Even this guy can find a chick if he's willing to act a little normal on occassion:

.

beer bacon
05-18-2005, 03:08 PM
The Force never left me. I love the first three movies. I grew up with them. They are a part of my childhood I love and remember fondly. I hated the Phantom Menace and Attack of the Clones when they first came out, and I thought they would tarnish the originals for me. After while I grew to tolerate the new movies, and I can even stand to watch them without throwing up. I am still hopeful about Revenge of the Sith.

Also, I liked the ewoks. That's right, I said it. I liked the ewoks. **** all you ewok hating bastards.

Count Alex's Losses
05-18-2005, 03:10 PM
So what's the problem now? Being a giant nerd isn't the end of all prospecting. A good friend of mine for a lot of years was a great guy. He was 5ft 6 and 250lbs. It was genetic, he was shaped exactly like his parents. His issue? Wouldn't even think about dating anyone less hot than Jessica Simpson. Through the years he passed up on three VERY sweet, wonderful girls because, according to him, they "didn't meet his physical standards". He still lives at home at 32. No real prospect of getting out. It's sad, he should have found someone and hasn't.

Even this guy can find a chick if he's willing to act a little normal on occassion:

.

The problem now is I just don't care that much. Also, I probably had two or three opportunites in college to start relationships with a girl, but I was too dumb to realize they liked me. I couldn't interpret signals for shit.

Count Alex's Losses
05-18-2005, 03:10 PM
Also, I liked the ewoks. That's right, I said it. I liked the ewoks. **** all you ewok hating bastards.

Yub yub!

Simplex3
05-18-2005, 03:15 PM
The problem now is I just don't care that much. Also, I probably had two or three opportunites in college to start relationships with a girl, but I was too dumb to realize they liked me. I couldn't interpret signals for shit.
Hell, I was bad at signal calling too. I had one chick and her mom spend 20 minutes talking to me about cameras (I was working). Finally the chick walks off and the mom looks at me and says "So are you just not interrested?". I replied "In what?". Her response: "My daughter has been hitting on you for 20 minutes". You just have to be the instigator.

What would concern me is the first sentence. "The problem now is I just don't care that much." You shouldn't be desperate to find someone, but there should be a desire to.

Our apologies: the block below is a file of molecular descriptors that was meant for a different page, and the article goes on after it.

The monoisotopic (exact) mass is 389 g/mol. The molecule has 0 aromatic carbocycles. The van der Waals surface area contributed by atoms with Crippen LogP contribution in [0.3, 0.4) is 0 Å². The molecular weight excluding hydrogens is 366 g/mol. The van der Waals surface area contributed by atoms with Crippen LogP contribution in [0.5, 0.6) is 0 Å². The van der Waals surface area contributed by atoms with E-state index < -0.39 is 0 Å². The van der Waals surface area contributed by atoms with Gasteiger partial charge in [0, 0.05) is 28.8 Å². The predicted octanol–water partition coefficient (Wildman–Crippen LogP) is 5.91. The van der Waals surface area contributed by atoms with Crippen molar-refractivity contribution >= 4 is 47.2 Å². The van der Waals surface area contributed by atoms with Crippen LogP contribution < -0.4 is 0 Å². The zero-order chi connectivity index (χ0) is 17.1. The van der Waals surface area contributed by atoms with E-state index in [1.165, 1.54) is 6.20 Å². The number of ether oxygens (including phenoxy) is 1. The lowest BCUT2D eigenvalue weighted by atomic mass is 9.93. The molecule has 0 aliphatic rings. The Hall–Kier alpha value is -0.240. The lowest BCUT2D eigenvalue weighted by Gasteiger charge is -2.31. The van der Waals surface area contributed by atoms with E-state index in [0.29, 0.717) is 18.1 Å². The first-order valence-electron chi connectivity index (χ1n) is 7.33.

Donger
05-18-2005, 03:18 PM
What would concern me is the first sentence. "The problem now is I just don't care that much." You shouldn't be desperate to find someone, but there should be a desire to.

I'm of the opinion that for the extreme introvert, the Internet is somewhat soothing. While that may be a good thing, I think that it also just allows that kind of behavior to fester until it leads up to a creation of a hopeless monster (e.g., gochiefs) that never feels the need to venture out into the real world, other than going to see another carppy Star Wars movie.

Quite sad, really.

beer bacon
05-18-2005, 03:20 PM
I'm of the opinion that for the extreme introvert, the Internet is somewhat soothing. While that may be a good thing, I think that it also just allows that kind of behavior to fester until it leads up to a creation of a hopeless monster (e.g., gochiefs) that never feels the need to venture out into the real world, other than going to see another carppy Star Wars movie.

Quite sad, really.

We salute you, Chiefsplanet genious.

Saulbadguy
05-18-2005, 03:23 PM
Whats really quite sad is many of the members on this boards seemingly endless preoccupation with gochiefs sex life.

Count Alex's Losses
05-18-2005, 03:24 PM
Whats really quite sad is many of the members on this boards seemingly endless preoccupation with gochiefs sex life.

Yeah, I should stop bringing up action figures. :)

Simplex3
05-18-2005, 03:28 PM
Whats really quite sad is many of the members on this boards seemingly endless preoccupation with gochiefs sex life.
It's like a bad car wreck. You can't help but look when you drive by.

Donger
05-18-2005, 03:29 PM
Whats really quite sad is many of the members on this boards seemingly endless preoccupation with gochiefs sex life.

Peh. It's not as if this keeps me awake at night.

Besides, I'm just trying to help. He seems like a decent enough fellow that got sidetracked by overvealous parental influences. What's wrong with that? I used to be an extreme introvert, but thankfully my brothers helped me view life differently.

Then again, I also got to see all the hot snatch they were boning.

But, I've often wondered how I would have turned out if the Internet were around when I was younger. I'd probably never taken the steps that I did to "join" society.

Count Alex's Losses
05-18-2005, 03:37 PM
I just need to get with Carrie Underwood:

Jenson71
05-18-2005, 05:36 PM
What's wrong with waiting til you're married to have sex?

beer bacon
05-18-2005, 05:41 PM
What's wrong with waiting til you're married to have sex?

The main problem is that you don't get to have sex until you are married.

Count Alex's Losses
05-18-2005, 05:50 PM
What's wrong with waiting til you're married to have sex?

Nothing, but forcing someone to do it? That's wrong.

Simplex3
05-18-2005, 05:56 PM
The main problem is that you don't get to have sex until you are married.
ROFL

Jenson71
05-18-2005, 05:58 PM
I wonder how many people actually do wait til they're married. Now, as a Catholic, I know my religion talks about how we should wait til we're married. What about other religions?

Donger
05-18-2005, 06:00 PM